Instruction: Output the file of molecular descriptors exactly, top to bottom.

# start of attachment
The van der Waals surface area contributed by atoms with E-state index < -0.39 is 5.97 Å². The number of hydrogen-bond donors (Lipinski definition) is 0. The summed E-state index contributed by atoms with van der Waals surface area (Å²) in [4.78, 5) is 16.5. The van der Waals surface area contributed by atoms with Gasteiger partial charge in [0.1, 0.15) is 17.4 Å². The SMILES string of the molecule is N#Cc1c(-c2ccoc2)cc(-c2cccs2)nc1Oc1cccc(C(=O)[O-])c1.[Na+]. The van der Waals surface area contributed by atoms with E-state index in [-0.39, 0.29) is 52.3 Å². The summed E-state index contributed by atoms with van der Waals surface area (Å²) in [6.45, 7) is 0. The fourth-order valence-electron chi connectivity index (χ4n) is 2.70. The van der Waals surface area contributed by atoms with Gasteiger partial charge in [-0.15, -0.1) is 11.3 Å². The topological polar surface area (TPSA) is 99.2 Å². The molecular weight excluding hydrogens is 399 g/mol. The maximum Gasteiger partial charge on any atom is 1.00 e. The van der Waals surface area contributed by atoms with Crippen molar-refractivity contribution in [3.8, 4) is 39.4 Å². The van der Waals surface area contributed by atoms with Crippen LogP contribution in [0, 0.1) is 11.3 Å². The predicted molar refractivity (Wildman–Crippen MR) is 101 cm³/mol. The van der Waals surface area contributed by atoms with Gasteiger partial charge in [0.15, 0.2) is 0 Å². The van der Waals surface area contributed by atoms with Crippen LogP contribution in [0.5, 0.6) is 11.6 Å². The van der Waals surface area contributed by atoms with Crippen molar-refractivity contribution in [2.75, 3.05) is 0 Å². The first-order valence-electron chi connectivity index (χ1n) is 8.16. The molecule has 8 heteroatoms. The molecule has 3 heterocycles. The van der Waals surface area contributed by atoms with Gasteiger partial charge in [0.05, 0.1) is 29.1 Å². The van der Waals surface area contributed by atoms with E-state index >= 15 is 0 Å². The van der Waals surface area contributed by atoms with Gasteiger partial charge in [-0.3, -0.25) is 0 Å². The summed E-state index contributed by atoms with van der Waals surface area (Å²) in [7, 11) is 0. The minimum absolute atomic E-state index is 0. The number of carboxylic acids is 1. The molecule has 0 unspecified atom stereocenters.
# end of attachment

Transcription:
The van der Waals surface area contributed by atoms with E-state index < -0.39 is 5.97 Å². The number of hydrogen-bond donors (Lipinski definition) is 0. The summed E-state index contributed by atoms with van der Waals surface area (Å²) in [4.78, 5) is 16.5. The van der Waals surface area contributed by atoms with Gasteiger partial charge in [0.1, 0.15) is 17.4 Å². The SMILES string of the molecule is N#Cc1c(-c2ccoc2)cc(-c2cccs2)nc1Oc1cccc(C(=O)[O-])c1.[Na+]. The van der Waals surface area contributed by atoms with E-state index in [-0.39, 0.29) is 52.3 Å². The summed E-state index contributed by atoms with van der Waals surface area (Å²) in [6.45, 7) is 0. The fourth-order valence-electron chi connectivity index (χ4n) is 2.70. The van der Waals surface area contributed by atoms with Gasteiger partial charge in [-0.15, -0.1) is 11.3 Å². The topological polar surface area (TPSA) is 99.2 Å². The molecular weight excluding hydrogens is 399 g/mol. The maximum Gasteiger partial charge on any atom is 1.00 e. The van der Waals surface area contributed by atoms with Crippen molar-refractivity contribution in [3.8, 4) is 39.4 Å². The van der Waals surface area contributed by atoms with Crippen LogP contribution in [0, 0.1) is 11.3 Å². The predicted molar refractivity (Wildman–Crippen MR) is 101 cm³/mol. The van der Waals surface area contributed by atoms with Gasteiger partial charge in [0.15, 0.2) is 0 Å². The van der Waals surface area contributed by atoms with Crippen LogP contribution in [0.5, 0.6) is 11.6 Å². The van der Waals surface area contributed by atoms with Crippen molar-refractivity contribution in [2.75, 3.05) is 0 Å². The first-order valence-electron chi connectivity index (χ1n) is 8.16. The molecule has 8 heteroatoms. The molecule has 3 heterocycles. The van der Waals surface area contributed by atoms with Gasteiger partial charge in [0.05, 0.1) is 29.1 Å². The van der Waals surface area contributed by atoms with E-state index >= 15 is 0 Å². The van der Waals surface area contributed by atoms with Gasteiger partial charge in [-0.3, -0.25) is 0 Å². The summed E-state index contributed by atoms with van der Waals surface area (Å²) in [7, 11) is 0. The minimum absolute atomic E-state index is 0. The number of carboxylic acids is 1. The molecule has 0 unspecified atom stereocenters.